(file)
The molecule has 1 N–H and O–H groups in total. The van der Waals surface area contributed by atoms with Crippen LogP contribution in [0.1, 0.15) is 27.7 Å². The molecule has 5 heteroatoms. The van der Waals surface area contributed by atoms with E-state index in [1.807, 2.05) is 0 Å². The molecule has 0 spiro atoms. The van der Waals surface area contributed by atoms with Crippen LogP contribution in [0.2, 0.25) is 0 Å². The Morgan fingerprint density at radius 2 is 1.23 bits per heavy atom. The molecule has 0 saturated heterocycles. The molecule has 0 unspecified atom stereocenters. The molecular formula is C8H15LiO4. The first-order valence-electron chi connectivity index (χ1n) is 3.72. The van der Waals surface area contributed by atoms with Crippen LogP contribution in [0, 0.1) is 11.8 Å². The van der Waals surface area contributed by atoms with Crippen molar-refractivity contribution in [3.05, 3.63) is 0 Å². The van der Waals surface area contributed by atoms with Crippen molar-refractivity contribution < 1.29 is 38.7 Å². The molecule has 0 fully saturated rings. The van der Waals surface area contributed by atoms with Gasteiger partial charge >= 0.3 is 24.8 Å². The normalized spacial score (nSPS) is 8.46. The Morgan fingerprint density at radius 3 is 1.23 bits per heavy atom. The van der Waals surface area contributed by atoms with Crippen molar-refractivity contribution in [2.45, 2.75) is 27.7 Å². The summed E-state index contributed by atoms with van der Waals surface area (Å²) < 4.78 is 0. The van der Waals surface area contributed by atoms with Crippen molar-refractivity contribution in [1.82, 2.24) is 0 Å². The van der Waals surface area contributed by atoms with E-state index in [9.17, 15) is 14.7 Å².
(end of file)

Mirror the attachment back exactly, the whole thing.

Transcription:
The molecule has 1 N–H and O–H groups in total. The van der Waals surface area contributed by atoms with Crippen LogP contribution in [0.1, 0.15) is 27.7 Å². The molecule has 5 heteroatoms. The van der Waals surface area contributed by atoms with E-state index in [1.807, 2.05) is 0 Å². The molecule has 0 spiro atoms. The van der Waals surface area contributed by atoms with Crippen LogP contribution in [0.2, 0.25) is 0 Å². The Morgan fingerprint density at radius 2 is 1.23 bits per heavy atom. The molecule has 0 saturated heterocycles. The molecule has 0 unspecified atom stereocenters. The molecular formula is C8H15LiO4. The first-order valence-electron chi connectivity index (χ1n) is 3.72. The van der Waals surface area contributed by atoms with Crippen LogP contribution in [0, 0.1) is 11.8 Å². The van der Waals surface area contributed by atoms with Crippen molar-refractivity contribution in [3.05, 3.63) is 0 Å². The van der Waals surface area contributed by atoms with Crippen molar-refractivity contribution < 1.29 is 38.7 Å². The molecule has 0 fully saturated rings. The van der Waals surface area contributed by atoms with Gasteiger partial charge >= 0.3 is 24.8 Å². The normalized spacial score (nSPS) is 8.46. The Morgan fingerprint density at radius 3 is 1.23 bits per heavy atom. The van der Waals surface area contributed by atoms with Crippen molar-refractivity contribution in [2.45, 2.75) is 27.7 Å². The summed E-state index contributed by atoms with van der Waals surface area (Å²) < 4.78 is 0. The van der Waals surface area contributed by atoms with Crippen molar-refractivity contribution in [1.82, 2.24) is 0 Å². The van der Waals surface area contributed by atoms with E-state index in [9.17, 15) is 14.7 Å².